Roland Robertson's "Glocalization: Time-Space and Homogeneity-Heterogeneity" is a theoretical article which looks at the concept of globalization through the way it is deliberated in the sociological field. Robertson's agenda in "Glocalization: Time-Space and Homogeneity-Heterogeneity" is to show the weakness of contemporary theories of globalization. Robertson's "cure" for this discursive problem is not through a better definition or more elaborate theory of globalization, but rather its replacement with the concept of "glocalization".
Robertson opens "Glocalization: Time-Space and Homogeneity-Heterogeneity" with the semantic definition of globalization which sees it as a process and not a fixed and resolved state which has clear characteristics. Viewing globalization as a process means in a sense viewing the world as becoming global as Robertson shows how sociologists tend position local culture in an inferior position to the rising global culture under globalization.
Robertson hold that the vagueness which characteristics sociological discourse on globalization arises in part from the concept of globalization itself, and offers to replace the view of it as a process for a view of it as a condition or a trait of culture which is characterized by globalness.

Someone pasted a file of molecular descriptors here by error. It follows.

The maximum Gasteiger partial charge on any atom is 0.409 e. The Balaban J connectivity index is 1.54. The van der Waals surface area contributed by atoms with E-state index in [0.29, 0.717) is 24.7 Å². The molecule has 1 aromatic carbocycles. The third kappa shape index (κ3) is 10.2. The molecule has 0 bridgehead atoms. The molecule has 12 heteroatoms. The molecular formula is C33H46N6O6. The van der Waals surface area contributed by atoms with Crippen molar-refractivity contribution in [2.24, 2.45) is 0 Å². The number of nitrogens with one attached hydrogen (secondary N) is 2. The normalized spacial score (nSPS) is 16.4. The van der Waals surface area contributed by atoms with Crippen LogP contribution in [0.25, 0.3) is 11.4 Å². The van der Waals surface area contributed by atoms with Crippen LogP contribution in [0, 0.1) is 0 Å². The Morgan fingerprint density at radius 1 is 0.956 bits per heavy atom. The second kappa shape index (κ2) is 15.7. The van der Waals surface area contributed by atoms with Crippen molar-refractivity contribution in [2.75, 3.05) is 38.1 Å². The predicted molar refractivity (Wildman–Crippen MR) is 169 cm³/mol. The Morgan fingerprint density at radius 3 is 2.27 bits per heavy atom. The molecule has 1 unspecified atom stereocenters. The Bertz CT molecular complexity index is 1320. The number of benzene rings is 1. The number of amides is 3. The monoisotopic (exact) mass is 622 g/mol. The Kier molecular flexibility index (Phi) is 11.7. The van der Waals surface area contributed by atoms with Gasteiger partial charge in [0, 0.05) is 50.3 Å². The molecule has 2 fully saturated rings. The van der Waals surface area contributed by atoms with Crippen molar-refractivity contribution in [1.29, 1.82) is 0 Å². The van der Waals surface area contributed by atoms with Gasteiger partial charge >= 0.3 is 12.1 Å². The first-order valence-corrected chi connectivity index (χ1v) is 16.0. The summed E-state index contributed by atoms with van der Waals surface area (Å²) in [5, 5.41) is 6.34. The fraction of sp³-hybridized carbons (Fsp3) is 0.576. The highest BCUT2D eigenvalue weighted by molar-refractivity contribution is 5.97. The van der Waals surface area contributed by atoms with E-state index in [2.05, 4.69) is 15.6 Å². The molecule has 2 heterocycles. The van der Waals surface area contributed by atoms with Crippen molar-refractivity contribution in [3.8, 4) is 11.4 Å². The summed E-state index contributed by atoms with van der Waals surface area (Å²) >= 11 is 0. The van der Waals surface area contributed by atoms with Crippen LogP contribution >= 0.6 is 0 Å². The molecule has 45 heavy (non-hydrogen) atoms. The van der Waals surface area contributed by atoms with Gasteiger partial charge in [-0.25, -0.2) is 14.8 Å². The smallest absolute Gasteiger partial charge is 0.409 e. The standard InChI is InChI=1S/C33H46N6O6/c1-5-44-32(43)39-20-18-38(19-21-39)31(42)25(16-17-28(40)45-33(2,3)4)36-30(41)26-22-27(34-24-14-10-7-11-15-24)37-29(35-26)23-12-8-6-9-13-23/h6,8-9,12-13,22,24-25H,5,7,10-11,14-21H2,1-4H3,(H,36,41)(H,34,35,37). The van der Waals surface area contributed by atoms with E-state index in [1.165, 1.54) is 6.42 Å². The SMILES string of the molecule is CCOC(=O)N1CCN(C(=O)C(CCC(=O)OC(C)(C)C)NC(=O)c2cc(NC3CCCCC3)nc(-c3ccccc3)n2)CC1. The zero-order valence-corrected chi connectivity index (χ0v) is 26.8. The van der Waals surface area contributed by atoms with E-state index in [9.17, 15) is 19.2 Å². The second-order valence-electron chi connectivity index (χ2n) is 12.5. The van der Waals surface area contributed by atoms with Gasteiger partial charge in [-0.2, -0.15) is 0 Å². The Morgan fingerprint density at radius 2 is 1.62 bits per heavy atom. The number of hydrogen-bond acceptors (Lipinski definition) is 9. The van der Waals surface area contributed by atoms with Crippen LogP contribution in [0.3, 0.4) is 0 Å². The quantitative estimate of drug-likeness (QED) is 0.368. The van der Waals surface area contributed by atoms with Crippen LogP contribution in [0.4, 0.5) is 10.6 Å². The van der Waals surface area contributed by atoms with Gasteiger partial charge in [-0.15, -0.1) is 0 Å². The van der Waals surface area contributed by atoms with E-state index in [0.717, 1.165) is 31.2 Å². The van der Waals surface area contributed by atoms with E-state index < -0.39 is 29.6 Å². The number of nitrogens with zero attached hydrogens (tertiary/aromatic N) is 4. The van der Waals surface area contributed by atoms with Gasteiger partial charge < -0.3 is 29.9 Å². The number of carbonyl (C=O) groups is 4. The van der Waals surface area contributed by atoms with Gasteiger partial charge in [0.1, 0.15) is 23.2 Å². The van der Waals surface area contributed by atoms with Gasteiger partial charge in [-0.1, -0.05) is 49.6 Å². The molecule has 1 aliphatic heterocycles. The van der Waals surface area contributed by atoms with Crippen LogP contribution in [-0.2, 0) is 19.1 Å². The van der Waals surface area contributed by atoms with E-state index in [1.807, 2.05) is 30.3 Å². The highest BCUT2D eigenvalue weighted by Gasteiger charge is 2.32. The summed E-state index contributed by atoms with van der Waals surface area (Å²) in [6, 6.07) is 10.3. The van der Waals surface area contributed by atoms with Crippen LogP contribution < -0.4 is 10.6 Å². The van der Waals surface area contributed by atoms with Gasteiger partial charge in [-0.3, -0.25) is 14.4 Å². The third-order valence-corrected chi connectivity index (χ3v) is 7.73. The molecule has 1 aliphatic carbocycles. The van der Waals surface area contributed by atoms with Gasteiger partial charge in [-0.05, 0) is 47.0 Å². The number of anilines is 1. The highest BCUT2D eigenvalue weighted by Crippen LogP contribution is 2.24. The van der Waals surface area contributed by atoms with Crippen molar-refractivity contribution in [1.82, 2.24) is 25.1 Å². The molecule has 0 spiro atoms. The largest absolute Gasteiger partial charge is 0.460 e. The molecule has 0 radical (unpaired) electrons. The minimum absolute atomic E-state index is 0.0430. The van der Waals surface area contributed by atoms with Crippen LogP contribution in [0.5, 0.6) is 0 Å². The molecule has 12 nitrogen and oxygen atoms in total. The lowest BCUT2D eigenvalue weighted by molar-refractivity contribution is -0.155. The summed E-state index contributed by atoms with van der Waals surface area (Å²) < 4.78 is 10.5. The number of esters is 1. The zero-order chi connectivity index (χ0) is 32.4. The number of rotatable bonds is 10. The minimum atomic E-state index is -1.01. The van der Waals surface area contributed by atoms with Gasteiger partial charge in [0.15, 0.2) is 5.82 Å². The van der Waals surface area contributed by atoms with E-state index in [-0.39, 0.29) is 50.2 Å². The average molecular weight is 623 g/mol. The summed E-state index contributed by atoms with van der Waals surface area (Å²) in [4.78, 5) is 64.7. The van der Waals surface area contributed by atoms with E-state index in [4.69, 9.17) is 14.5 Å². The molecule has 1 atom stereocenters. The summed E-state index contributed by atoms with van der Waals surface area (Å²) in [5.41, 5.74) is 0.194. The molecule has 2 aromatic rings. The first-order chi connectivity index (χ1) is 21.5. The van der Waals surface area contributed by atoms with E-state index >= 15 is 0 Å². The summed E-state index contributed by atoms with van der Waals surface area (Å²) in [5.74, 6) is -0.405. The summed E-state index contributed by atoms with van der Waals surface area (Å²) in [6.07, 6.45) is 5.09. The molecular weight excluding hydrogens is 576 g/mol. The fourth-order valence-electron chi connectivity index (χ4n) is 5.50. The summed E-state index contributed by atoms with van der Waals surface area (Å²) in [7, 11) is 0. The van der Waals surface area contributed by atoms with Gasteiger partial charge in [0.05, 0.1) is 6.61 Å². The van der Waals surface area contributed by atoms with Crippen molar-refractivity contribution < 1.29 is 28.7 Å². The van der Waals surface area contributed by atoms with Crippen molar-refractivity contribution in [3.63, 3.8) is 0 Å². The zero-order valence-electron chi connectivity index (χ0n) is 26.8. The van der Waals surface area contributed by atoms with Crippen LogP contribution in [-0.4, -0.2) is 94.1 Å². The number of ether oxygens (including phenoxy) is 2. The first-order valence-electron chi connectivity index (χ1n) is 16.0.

Although Robertson was one of the first to introduce the concept of globalization into the sociological discourse in "Glocalization: Time-Space and Homogeneity-Heterogeneity" he suggests replacing it with the concept of "glocalization" – a term borrowed from the Japanese business world which refers to the process of adopting and fitting foreign products to meet the needs and taste of the local market. Paradoxically, Robertson in a sense argues that globalization is in actual fact a local phenomenon, and that the worldwide exchange and fusion of culture is always done in local terms. On the other hand, Robertson holds that what is conceived as the local is in actual fact global, like for example of the idea of the nation state which is a global idea. For these reasons, Robertson holds that global culture and local culture are not two opposing forces at odds, as the term "globalization" might suggest, but rather see them as working together, as the term "glocalization" might suggest.